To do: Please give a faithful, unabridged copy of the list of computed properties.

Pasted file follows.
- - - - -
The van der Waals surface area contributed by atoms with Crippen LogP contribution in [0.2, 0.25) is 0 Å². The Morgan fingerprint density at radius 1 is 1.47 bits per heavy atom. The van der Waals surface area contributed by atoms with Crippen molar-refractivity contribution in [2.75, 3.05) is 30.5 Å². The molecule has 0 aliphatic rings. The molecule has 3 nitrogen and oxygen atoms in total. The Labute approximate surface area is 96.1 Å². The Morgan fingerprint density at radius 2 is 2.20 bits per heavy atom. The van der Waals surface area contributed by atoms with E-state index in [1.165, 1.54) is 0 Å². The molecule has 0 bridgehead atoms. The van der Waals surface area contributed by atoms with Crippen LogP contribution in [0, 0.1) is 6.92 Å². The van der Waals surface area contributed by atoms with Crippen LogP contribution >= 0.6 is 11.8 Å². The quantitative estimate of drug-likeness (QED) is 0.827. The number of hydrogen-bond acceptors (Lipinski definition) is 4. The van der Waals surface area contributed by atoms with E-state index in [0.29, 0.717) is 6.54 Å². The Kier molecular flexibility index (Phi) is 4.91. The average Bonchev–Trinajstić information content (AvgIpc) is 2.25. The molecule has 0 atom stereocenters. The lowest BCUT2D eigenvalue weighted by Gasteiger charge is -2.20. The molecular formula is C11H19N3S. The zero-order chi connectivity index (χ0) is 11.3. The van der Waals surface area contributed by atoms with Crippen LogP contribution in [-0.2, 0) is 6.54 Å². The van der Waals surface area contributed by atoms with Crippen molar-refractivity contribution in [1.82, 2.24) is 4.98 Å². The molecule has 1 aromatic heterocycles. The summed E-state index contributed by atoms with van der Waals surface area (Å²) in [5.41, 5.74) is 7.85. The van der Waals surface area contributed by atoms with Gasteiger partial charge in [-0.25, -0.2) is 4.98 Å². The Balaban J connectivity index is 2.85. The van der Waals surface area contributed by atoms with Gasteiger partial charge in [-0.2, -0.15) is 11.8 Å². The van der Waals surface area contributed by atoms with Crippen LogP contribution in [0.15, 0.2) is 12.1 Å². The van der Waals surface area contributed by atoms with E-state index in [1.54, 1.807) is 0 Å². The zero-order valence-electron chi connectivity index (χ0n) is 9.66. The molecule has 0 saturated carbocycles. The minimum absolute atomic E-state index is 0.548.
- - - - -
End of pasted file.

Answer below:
The van der Waals surface area contributed by atoms with Crippen LogP contribution in [0.2, 0.25) is 0 Å². The Morgan fingerprint density at radius 1 is 1.47 bits per heavy atom. The van der Waals surface area contributed by atoms with Crippen molar-refractivity contribution in [2.75, 3.05) is 30.5 Å². The molecule has 0 aliphatic rings. The molecule has 3 nitrogen and oxygen atoms in total. The Labute approximate surface area is 96.1 Å². The Morgan fingerprint density at radius 2 is 2.20 bits per heavy atom. The van der Waals surface area contributed by atoms with E-state index in [1.165, 1.54) is 0 Å². The molecule has 0 bridgehead atoms. The van der Waals surface area contributed by atoms with Crippen LogP contribution in [0, 0.1) is 6.92 Å². The van der Waals surface area contributed by atoms with Crippen LogP contribution >= 0.6 is 11.8 Å². The quantitative estimate of drug-likeness (QED) is 0.827. The number of hydrogen-bond acceptors (Lipinski definition) is 4. The van der Waals surface area contributed by atoms with E-state index in [0.29, 0.717) is 6.54 Å². The Kier molecular flexibility index (Phi) is 4.91. The average Bonchev–Trinajstić information content (AvgIpc) is 2.25. The molecule has 0 atom stereocenters. The lowest BCUT2D eigenvalue weighted by Gasteiger charge is -2.20. The molecular formula is C11H19N3S. The zero-order chi connectivity index (χ0) is 11.3. The van der Waals surface area contributed by atoms with Crippen LogP contribution in [-0.2, 0) is 6.54 Å². The van der Waals surface area contributed by atoms with Crippen molar-refractivity contribution in [1.82, 2.24) is 4.98 Å². The molecule has 1 aromatic heterocycles. The summed E-state index contributed by atoms with van der Waals surface area (Å²) in [5.41, 5.74) is 7.85. The van der Waals surface area contributed by atoms with Gasteiger partial charge in [-0.25, -0.2) is 4.98 Å². The Balaban J connectivity index is 2.85. The van der Waals surface area contributed by atoms with Gasteiger partial charge in [-0.2, -0.15) is 11.8 Å². The van der Waals surface area contributed by atoms with Crippen LogP contribution in [0.15, 0.2) is 12.1 Å². The van der Waals surface area contributed by atoms with E-state index in [1.54, 1.807) is 0 Å². The zero-order valence-electron chi connectivity index (χ0n) is 9.66. The molecule has 0 saturated carbocycles. The minimum absolute atomic E-state index is 0.548.